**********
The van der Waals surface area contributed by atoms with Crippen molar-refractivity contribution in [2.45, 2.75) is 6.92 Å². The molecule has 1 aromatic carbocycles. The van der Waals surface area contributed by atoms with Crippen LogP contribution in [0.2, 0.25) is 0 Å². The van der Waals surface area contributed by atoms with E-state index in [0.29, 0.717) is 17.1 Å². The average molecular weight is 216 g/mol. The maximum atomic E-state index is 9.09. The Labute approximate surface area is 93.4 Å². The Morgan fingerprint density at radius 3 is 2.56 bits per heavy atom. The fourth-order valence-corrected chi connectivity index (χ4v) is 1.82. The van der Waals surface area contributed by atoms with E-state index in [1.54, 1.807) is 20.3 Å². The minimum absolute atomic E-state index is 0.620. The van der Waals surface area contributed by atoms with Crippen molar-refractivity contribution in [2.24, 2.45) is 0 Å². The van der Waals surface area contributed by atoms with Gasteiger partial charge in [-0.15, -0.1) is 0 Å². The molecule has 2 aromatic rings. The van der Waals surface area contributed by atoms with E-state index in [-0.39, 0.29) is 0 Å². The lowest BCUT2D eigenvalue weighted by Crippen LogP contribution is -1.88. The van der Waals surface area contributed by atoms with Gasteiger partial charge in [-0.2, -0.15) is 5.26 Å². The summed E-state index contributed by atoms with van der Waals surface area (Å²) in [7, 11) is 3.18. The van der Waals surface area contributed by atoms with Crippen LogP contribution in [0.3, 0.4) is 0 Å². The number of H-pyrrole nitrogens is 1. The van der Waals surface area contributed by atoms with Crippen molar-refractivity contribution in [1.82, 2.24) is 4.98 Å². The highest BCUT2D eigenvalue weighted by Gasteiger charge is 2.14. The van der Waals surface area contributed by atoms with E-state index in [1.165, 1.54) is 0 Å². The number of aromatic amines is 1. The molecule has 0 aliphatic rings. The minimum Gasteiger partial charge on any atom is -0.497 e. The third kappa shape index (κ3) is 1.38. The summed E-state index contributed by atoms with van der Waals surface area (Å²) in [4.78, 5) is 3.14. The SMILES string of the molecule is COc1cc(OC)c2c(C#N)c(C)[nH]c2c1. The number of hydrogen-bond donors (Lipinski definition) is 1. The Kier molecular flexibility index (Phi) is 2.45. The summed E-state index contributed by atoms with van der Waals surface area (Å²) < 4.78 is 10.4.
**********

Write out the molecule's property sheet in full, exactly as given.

The van der Waals surface area contributed by atoms with Crippen molar-refractivity contribution in [2.45, 2.75) is 6.92 Å². The molecule has 1 aromatic carbocycles. The van der Waals surface area contributed by atoms with Crippen LogP contribution in [0.2, 0.25) is 0 Å². The van der Waals surface area contributed by atoms with E-state index in [0.29, 0.717) is 17.1 Å². The average molecular weight is 216 g/mol. The maximum atomic E-state index is 9.09. The Labute approximate surface area is 93.4 Å². The Morgan fingerprint density at radius 3 is 2.56 bits per heavy atom. The fourth-order valence-corrected chi connectivity index (χ4v) is 1.82. The van der Waals surface area contributed by atoms with E-state index in [1.54, 1.807) is 20.3 Å². The minimum absolute atomic E-state index is 0.620. The van der Waals surface area contributed by atoms with Crippen molar-refractivity contribution in [2.24, 2.45) is 0 Å². The van der Waals surface area contributed by atoms with Gasteiger partial charge in [-0.15, -0.1) is 0 Å². The molecule has 2 aromatic rings. The van der Waals surface area contributed by atoms with E-state index in [-0.39, 0.29) is 0 Å². The lowest BCUT2D eigenvalue weighted by Crippen LogP contribution is -1.88. The van der Waals surface area contributed by atoms with Gasteiger partial charge in [-0.2, -0.15) is 5.26 Å². The summed E-state index contributed by atoms with van der Waals surface area (Å²) in [7, 11) is 3.18. The van der Waals surface area contributed by atoms with Crippen LogP contribution in [0.3, 0.4) is 0 Å². The number of H-pyrrole nitrogens is 1. The van der Waals surface area contributed by atoms with Crippen molar-refractivity contribution in [1.82, 2.24) is 4.98 Å². The highest BCUT2D eigenvalue weighted by Gasteiger charge is 2.14. The van der Waals surface area contributed by atoms with E-state index in [1.165, 1.54) is 0 Å². The number of aromatic amines is 1. The molecule has 0 aliphatic rings. The minimum Gasteiger partial charge on any atom is -0.497 e. The third kappa shape index (κ3) is 1.38. The summed E-state index contributed by atoms with van der Waals surface area (Å²) in [4.78, 5) is 3.14. The SMILES string of the molecule is COc1cc(OC)c2c(C#N)c(C)[nH]c2c1. The number of hydrogen-bond donors (Lipinski definition) is 1. The Kier molecular flexibility index (Phi) is 2.45. The summed E-state index contributed by atoms with van der Waals surface area (Å²) < 4.78 is 10.4.